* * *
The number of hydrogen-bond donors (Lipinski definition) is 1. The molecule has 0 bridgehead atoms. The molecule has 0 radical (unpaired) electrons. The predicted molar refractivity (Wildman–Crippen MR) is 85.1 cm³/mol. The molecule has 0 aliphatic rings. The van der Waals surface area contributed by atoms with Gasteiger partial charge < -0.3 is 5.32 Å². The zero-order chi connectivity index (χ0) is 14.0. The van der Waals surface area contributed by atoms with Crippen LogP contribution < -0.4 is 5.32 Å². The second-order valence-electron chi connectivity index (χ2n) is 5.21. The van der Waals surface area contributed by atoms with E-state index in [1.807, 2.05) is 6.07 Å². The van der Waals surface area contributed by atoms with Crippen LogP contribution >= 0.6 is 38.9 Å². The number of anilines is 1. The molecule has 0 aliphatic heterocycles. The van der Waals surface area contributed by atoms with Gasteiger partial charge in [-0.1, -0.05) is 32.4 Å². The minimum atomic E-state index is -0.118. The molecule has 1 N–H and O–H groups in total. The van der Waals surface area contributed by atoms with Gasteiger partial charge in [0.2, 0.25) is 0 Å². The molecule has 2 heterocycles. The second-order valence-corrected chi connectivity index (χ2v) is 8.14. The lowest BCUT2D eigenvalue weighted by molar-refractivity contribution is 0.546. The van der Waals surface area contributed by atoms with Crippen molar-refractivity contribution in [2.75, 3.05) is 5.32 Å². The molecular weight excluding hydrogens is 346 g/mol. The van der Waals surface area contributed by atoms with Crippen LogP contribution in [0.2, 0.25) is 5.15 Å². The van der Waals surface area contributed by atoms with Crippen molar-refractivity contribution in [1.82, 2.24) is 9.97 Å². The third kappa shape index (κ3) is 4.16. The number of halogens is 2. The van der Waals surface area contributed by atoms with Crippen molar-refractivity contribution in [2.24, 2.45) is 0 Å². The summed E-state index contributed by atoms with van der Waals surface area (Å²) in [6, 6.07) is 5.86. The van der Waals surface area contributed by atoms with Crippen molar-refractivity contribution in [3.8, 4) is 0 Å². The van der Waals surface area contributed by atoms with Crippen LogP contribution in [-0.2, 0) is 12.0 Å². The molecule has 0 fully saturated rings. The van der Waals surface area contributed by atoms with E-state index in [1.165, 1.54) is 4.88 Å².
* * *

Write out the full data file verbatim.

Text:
The number of hydrogen-bond donors (Lipinski definition) is 1. The molecule has 0 bridgehead atoms. The molecule has 0 radical (unpaired) electrons. The predicted molar refractivity (Wildman–Crippen MR) is 85.1 cm³/mol. The molecule has 0 aliphatic rings. The van der Waals surface area contributed by atoms with Gasteiger partial charge < -0.3 is 5.32 Å². The zero-order chi connectivity index (χ0) is 14.0. The van der Waals surface area contributed by atoms with Crippen LogP contribution < -0.4 is 5.32 Å². The second-order valence-electron chi connectivity index (χ2n) is 5.21. The van der Waals surface area contributed by atoms with E-state index in [1.807, 2.05) is 6.07 Å². The van der Waals surface area contributed by atoms with Crippen LogP contribution >= 0.6 is 38.9 Å². The number of anilines is 1. The molecule has 0 aliphatic heterocycles. The van der Waals surface area contributed by atoms with Gasteiger partial charge in [-0.1, -0.05) is 32.4 Å². The minimum atomic E-state index is -0.118. The molecule has 1 N–H and O–H groups in total. The van der Waals surface area contributed by atoms with Gasteiger partial charge in [0.2, 0.25) is 0 Å². The molecule has 2 heterocycles. The second-order valence-corrected chi connectivity index (χ2v) is 8.14. The lowest BCUT2D eigenvalue weighted by molar-refractivity contribution is 0.546. The van der Waals surface area contributed by atoms with Crippen molar-refractivity contribution in [2.75, 3.05) is 5.32 Å². The molecular weight excluding hydrogens is 346 g/mol. The van der Waals surface area contributed by atoms with Crippen LogP contribution in [0.2, 0.25) is 5.15 Å². The van der Waals surface area contributed by atoms with Crippen molar-refractivity contribution in [1.82, 2.24) is 9.97 Å². The third kappa shape index (κ3) is 4.16. The number of halogens is 2. The van der Waals surface area contributed by atoms with Crippen molar-refractivity contribution in [2.24, 2.45) is 0 Å². The summed E-state index contributed by atoms with van der Waals surface area (Å²) in [6, 6.07) is 5.86. The van der Waals surface area contributed by atoms with Crippen molar-refractivity contribution in [3.8, 4) is 0 Å². The van der Waals surface area contributed by atoms with Crippen LogP contribution in [-0.2, 0) is 12.0 Å². The molecule has 0 fully saturated rings. The van der Waals surface area contributed by atoms with E-state index in [1.165, 1.54) is 4.88 Å².